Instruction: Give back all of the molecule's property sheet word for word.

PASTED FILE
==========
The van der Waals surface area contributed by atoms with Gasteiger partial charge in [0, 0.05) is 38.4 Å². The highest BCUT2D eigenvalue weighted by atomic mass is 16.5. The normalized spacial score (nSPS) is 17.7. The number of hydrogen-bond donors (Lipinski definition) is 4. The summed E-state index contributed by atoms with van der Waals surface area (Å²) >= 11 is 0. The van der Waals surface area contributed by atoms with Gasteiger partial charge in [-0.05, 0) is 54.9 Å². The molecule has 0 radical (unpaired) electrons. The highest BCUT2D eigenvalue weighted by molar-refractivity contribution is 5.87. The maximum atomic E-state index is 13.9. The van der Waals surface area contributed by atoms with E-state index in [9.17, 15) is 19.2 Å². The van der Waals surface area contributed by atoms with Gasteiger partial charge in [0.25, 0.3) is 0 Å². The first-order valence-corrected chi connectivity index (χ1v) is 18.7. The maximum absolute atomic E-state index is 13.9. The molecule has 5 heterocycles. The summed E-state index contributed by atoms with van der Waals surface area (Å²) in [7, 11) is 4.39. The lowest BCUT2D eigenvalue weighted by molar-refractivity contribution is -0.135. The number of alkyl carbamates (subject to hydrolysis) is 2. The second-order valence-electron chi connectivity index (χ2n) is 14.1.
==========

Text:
The van der Waals surface area contributed by atoms with Gasteiger partial charge in [0, 0.05) is 38.4 Å². The highest BCUT2D eigenvalue weighted by atomic mass is 16.5. The normalized spacial score (nSPS) is 17.7. The number of hydrogen-bond donors (Lipinski definition) is 4. The summed E-state index contributed by atoms with van der Waals surface area (Å²) >= 11 is 0. The van der Waals surface area contributed by atoms with Gasteiger partial charge in [-0.05, 0) is 54.9 Å². The molecule has 0 radical (unpaired) electrons. The highest BCUT2D eigenvalue weighted by molar-refractivity contribution is 5.87. The maximum atomic E-state index is 13.9. The van der Waals surface area contributed by atoms with E-state index in [9.17, 15) is 19.2 Å². The van der Waals surface area contributed by atoms with Gasteiger partial charge in [0.25, 0.3) is 0 Å². The first-order valence-corrected chi connectivity index (χ1v) is 18.7. The maximum absolute atomic E-state index is 13.9. The molecule has 5 heterocycles. The summed E-state index contributed by atoms with van der Waals surface area (Å²) in [7, 11) is 4.39. The lowest BCUT2D eigenvalue weighted by molar-refractivity contribution is -0.135. The number of alkyl carbamates (subject to hydrolysis) is 2. The second-order valence-electron chi connectivity index (χ2n) is 14.1.